Single-center, consecutive series study of the use of a novel platelet-rich fibrin matrix (PRFM) and beta-tricalcium phosphate in posterolateral lumbar fusion
To evaluate the radiographic and clinical outcomes of the combination of platelet-rich fibrin matrix (PRFM) with beta-tricalcium phosphate (β-TCP) and bone marrow aspirate (BMA) as a graft alternative in posterolateral lumbar fusion procedures.
Researchers evaluated 50 consecutive patients undergoing one-level to three-level posterolateral lumbar fusion procedures, resulting in a total of 66 operated levels. The primary outcome was evidence of radiographic fusion at 1-year follow-up, assessed by three independent evaluators using the Lenke scoring system. Secondary outcomes included back and leg VAS scores, incidence of reoperations and complications, return-to-work status, and opioid use.
At 1-year follow-up, radiographic fusion was observed in 92.4% (61/66) of operated levels. There was significant improvement in VAS scores for both back and leg pain (p < 0.05). Compared to baseline figures, the number of patients using opioid analgesics at 12-months decreased by 38%. The majority (31/50) of patients were retired, yet 68% of employed patients (n = 19) were able to return to work. No surgical site infections were noted, and no revision surgery at the operated level was required.
This is the first report to analyze the combination of PRFM with β-TCP and BMA for PLF procedures. Our results indicate a rate of fusion similar to those reported using iliac crest bone graft (ICBG), while avoiding donor site morbidity related to ICBG harvesting such as hematoma, pain, and infection.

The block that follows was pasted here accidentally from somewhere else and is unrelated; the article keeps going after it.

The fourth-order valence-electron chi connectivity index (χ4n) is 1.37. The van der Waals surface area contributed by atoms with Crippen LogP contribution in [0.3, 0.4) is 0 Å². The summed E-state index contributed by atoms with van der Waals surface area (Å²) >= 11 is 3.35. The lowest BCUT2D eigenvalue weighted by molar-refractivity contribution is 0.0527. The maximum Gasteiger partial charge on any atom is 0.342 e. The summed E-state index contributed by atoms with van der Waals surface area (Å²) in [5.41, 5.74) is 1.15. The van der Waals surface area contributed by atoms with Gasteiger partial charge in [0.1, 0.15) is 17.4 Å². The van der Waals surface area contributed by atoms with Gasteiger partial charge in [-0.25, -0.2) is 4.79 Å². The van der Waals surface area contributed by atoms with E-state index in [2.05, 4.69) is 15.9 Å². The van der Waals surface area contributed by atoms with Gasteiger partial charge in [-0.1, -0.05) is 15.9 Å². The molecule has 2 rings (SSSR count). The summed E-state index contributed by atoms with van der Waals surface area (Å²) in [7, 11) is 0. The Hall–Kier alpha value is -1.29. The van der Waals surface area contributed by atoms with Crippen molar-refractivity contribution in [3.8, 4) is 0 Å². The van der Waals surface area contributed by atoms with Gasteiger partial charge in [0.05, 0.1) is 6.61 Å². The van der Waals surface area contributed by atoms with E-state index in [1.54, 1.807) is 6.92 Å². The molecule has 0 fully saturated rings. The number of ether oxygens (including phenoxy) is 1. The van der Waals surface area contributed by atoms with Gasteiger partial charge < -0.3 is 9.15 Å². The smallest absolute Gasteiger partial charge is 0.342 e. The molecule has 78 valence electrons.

KeywordsPlatelet-rich fibrin matrix Posterolateral lumbar fusion Beta-tricalcium phosphate Bone marrow aspirate Bone graft substitute
Compliance with ethical standards
Conflict of interest
Dr. Antonio Brecevich discloses consulting and stock options from Vertical Spine. Dr. Justin Iorio discloses consulting and royalties from Medicrea. Dr. Frank Cammisa discloses stock options from Vertical Spine and research support from Integra Life Sciences. Dr. Celeste Abjornson discloses research support from Integra Life Sciences. For the remaining authors, no potential conflict of interests were declared. This study was approved by the Hospital for Special Surgery’s Institutional Review Board (IRB).
All procedures performed in studies involving human participants were in accordance with the ethical standards of the institutional and/or national research committee and with the 1964 Helsinki declaration and its later amendments or comparable ethical standards. For this type of study, formal consent was not required.
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